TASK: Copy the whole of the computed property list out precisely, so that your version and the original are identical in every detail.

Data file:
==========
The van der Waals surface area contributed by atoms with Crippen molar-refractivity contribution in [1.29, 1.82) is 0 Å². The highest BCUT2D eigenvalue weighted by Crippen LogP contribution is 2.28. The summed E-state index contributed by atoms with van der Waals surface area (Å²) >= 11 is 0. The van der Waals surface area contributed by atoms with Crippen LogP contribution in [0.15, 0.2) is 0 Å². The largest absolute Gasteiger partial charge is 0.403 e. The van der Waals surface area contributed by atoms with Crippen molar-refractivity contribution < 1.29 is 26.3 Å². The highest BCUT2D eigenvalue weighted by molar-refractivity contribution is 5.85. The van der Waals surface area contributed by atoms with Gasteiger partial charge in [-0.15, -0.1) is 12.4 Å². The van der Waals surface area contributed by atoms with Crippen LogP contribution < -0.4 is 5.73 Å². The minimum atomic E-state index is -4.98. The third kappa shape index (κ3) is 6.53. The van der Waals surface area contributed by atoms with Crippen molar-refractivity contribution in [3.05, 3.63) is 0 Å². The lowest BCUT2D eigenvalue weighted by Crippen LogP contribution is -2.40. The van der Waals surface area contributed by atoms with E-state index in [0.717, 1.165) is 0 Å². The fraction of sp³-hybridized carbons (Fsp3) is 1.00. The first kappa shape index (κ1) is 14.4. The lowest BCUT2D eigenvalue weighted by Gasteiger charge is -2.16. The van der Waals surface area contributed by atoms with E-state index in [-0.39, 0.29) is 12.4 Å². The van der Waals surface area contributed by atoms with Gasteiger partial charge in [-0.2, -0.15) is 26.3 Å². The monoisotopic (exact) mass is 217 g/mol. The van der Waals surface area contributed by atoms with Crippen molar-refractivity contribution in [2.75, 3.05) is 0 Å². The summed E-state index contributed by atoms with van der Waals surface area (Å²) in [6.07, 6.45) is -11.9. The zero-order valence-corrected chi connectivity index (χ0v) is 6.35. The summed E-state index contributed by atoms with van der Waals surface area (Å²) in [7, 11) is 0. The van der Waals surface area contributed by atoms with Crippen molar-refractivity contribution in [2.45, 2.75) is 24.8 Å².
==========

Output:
The van der Waals surface area contributed by atoms with Crippen molar-refractivity contribution in [1.29, 1.82) is 0 Å². The highest BCUT2D eigenvalue weighted by Crippen LogP contribution is 2.28. The summed E-state index contributed by atoms with van der Waals surface area (Å²) >= 11 is 0. The van der Waals surface area contributed by atoms with Crippen LogP contribution in [0.15, 0.2) is 0 Å². The largest absolute Gasteiger partial charge is 0.403 e. The van der Waals surface area contributed by atoms with Crippen molar-refractivity contribution < 1.29 is 26.3 Å². The highest BCUT2D eigenvalue weighted by molar-refractivity contribution is 5.85. The van der Waals surface area contributed by atoms with Gasteiger partial charge in [-0.15, -0.1) is 12.4 Å². The van der Waals surface area contributed by atoms with Crippen LogP contribution < -0.4 is 5.73 Å². The minimum atomic E-state index is -4.98. The third kappa shape index (κ3) is 6.53. The van der Waals surface area contributed by atoms with Crippen molar-refractivity contribution in [3.05, 3.63) is 0 Å². The lowest BCUT2D eigenvalue weighted by Crippen LogP contribution is -2.40. The van der Waals surface area contributed by atoms with E-state index in [0.717, 1.165) is 0 Å². The fraction of sp³-hybridized carbons (Fsp3) is 1.00. The first kappa shape index (κ1) is 14.4. The lowest BCUT2D eigenvalue weighted by Gasteiger charge is -2.16. The van der Waals surface area contributed by atoms with E-state index in [-0.39, 0.29) is 12.4 Å². The van der Waals surface area contributed by atoms with Gasteiger partial charge in [-0.2, -0.15) is 26.3 Å². The monoisotopic (exact) mass is 217 g/mol. The van der Waals surface area contributed by atoms with Crippen molar-refractivity contribution in [2.75, 3.05) is 0 Å². The summed E-state index contributed by atoms with van der Waals surface area (Å²) in [6.07, 6.45) is -11.9. The zero-order valence-corrected chi connectivity index (χ0v) is 6.35. The summed E-state index contributed by atoms with van der Waals surface area (Å²) in [7, 11) is 0. The van der Waals surface area contributed by atoms with Crippen molar-refractivity contribution in [2.45, 2.75) is 24.8 Å².